Utter and complete nonsense.
During most of history, most people could have cared less what color a man's skin was, although it would startle them if it were unusual for the area. What was important was a man's wealth, social position, craft skills, and so forth.
People who married within their tribe also could care less what a man's skin color was. If he were adopted into the tribe, he was a tribe member. If he came from just over the hill and looked exactly like your tribemembers but was unrelated, he was a stranger and a foreigner. And as has been pointed out, faithful Jews did a lot of marrying of converts. This is why there are Jews in every nation, of every possible skin color and appearance.
From the beginning, Christians came from every nation, and they intermarried a ton. They adopted babies left in the sewer or on the dunghill, raised them as their own, and married them to their relatives. Christians took the children God gave them; they didn't have any compunctions about race. What was worrying was a marriage that mixed religions, not ethnicities.
Which isn't surprising, because the people of the Roman Empire weren't particularly concerned about race, either. They might tease you if you married some blond German, but that's about it. Anybody could be a slave, anybody could be free, and anybody could be some nouveau riche guy trying to marry your daughter. The only time anybody got upset was when it looked like some Bulgar would get to be Emperor; and that was about enemy countries, not race. The legend of Romulus proudly proclaimed that all the great families of the city of Rome, like those of Australia, were descended from criminals and fugitives from all over the Mediterranean.
The Roman jurist Modestinus, who was not even Christian, said of marriage under Roman law, "Marriages are the union of male and female, a sharing of life and the communication of divine and human rights." There is nothing here about race or tribe.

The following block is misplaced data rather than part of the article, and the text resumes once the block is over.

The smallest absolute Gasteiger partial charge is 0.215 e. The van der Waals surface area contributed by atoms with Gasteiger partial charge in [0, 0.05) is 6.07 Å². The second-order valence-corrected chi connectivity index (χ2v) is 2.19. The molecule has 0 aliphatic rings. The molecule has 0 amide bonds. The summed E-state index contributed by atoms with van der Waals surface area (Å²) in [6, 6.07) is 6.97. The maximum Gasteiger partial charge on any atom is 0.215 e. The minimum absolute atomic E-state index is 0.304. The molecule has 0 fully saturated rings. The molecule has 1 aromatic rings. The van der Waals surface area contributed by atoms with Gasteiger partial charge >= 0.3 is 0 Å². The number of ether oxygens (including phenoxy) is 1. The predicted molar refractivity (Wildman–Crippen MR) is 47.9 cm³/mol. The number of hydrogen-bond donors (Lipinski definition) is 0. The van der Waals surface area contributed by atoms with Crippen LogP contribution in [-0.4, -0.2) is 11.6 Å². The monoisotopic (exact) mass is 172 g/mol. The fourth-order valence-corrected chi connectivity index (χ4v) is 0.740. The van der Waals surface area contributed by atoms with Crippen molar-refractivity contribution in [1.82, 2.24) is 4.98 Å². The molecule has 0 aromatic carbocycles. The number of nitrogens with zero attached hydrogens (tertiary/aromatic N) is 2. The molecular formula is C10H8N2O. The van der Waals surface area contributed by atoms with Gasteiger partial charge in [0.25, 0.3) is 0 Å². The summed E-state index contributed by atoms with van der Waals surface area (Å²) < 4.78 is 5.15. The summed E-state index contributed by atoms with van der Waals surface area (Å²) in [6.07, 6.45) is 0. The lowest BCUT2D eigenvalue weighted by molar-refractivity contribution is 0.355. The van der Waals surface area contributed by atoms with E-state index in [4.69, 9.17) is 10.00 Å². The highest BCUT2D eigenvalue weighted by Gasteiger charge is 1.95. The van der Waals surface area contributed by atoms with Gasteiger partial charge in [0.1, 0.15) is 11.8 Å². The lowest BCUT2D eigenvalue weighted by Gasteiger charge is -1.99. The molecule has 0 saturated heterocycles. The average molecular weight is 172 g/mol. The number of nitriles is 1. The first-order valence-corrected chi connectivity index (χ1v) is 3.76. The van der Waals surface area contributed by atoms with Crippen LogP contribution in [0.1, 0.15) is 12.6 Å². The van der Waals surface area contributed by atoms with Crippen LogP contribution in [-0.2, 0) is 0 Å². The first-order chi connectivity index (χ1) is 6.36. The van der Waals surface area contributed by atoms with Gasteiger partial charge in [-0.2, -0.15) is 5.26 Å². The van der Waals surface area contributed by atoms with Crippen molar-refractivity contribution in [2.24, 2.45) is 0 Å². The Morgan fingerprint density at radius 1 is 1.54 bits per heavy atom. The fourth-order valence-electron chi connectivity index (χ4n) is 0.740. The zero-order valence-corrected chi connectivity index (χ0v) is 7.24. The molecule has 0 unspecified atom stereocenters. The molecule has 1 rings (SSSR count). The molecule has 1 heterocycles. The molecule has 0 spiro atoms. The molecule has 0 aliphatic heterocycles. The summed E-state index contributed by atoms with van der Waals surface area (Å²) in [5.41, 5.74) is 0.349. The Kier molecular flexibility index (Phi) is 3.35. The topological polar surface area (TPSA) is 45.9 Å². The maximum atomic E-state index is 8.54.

Pope Pius XI's syllabus against racism lists as one of the false and heretical propositions which must everywhere be refuted, "We must by all means, preserve and cultivate strong race and purity of blood." Using any kind of eugenic reasoning to prevent the marriage of a man and a woman who are capable of matrimony under natural law is "pernicious", according to his encyclical "Casti Connubii", because "men are begotten not for the earth and for time, but for Heaven and eternity."
With writing help from the man who would succeed him as Pius XII, Pius XI also sent forth the great letter "Mit Brennender Sorge", which further denounced blood purity ideas: "The peak of the revelation as reached in the Gospel of Christ is final and permanent. It knows no retouches by human hand; it admits no substitutes or arbitrary alternatives such as certain leaders pretend to draw from the so-called myth of race and blood."
I will mention finally that it's not so many years ago when a Catholic priest, like St. Valentine himself, was murdered for daring to marry two people whose parents didn't like the match -- because she was an Alabama white Catholic girl and he was Hispanic. Christianity is the religion of love, and the Church believes in the unitive power of marriage.
The Church has traditionally discouraged marriage within the seventh degree of consanguinity either by marriage or relations on your own side (including baptismal sponsorship relationships and adoptive relationships) and required a special dispensation for first cousins (the fourth degree of kinship) to marry at all. So there's a definite discouragement of marrying one's kin.